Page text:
Employment rates of men and women – A wider gap on a full-time-equivalent basis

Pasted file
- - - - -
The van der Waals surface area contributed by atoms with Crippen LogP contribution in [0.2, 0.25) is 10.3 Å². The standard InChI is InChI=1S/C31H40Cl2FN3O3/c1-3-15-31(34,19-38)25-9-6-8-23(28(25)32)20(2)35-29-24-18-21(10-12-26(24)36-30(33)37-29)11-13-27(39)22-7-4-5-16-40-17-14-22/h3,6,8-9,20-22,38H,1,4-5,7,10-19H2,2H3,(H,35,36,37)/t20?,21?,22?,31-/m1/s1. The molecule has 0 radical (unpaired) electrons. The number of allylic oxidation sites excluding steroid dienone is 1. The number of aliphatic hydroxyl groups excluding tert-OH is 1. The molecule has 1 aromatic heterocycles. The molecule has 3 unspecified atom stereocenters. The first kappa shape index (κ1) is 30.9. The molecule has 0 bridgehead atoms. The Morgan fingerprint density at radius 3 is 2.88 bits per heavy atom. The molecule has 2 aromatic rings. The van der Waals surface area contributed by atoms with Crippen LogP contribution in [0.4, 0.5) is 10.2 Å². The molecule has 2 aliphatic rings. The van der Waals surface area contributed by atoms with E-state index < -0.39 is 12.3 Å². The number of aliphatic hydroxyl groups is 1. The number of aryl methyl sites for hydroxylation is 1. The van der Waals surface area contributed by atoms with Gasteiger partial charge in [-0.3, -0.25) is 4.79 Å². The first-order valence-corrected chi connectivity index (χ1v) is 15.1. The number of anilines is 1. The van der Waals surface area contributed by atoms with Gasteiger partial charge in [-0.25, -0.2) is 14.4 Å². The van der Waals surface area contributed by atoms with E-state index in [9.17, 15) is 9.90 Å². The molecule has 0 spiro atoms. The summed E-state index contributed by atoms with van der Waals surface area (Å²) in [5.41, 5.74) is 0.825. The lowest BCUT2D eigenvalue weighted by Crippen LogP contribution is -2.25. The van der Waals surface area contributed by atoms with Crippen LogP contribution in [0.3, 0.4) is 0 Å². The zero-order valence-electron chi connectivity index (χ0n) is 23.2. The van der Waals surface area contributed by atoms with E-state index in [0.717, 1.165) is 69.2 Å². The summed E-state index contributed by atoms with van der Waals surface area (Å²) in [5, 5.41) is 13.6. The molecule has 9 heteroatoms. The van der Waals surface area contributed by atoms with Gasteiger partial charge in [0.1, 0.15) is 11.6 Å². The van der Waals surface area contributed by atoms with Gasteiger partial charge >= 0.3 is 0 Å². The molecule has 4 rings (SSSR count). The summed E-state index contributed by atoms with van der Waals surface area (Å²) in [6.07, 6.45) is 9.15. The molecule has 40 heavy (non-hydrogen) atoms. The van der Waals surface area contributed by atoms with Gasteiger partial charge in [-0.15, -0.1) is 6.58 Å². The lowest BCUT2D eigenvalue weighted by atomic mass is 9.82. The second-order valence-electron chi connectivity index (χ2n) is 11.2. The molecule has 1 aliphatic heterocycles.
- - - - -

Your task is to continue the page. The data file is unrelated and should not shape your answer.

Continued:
In 2011, among women aged 20 to 64 and having completed their initial training, 67% had a job: this is 9 points less than for men. On a full-time-equivalent (FTE) basis, the employment rate among women was only 59% and the gap between women and men reached 15 points. The gap is large, but narrowed between 2003 and 2011: the FTE employment rate for women increased by 1 point, while that for men fell by 3 points. The employment rates increase sharply among those aged 55 to 64, both for men and women, despite a marked increase in part-time work among those of ages 60-64. Between 2003 and 2011, it was for the 20-29 age group that the situation worsened most: unemployment and part-time work increased sharply from 2008 onwards. In 2011, the FTE employment rate among young women without a qualification was under 30% against more than 80% for young women with a higher education diploma. Less qualified women, whether with or without children, have more difficulty than their male counterparts and more qualified women finding a job and working full time.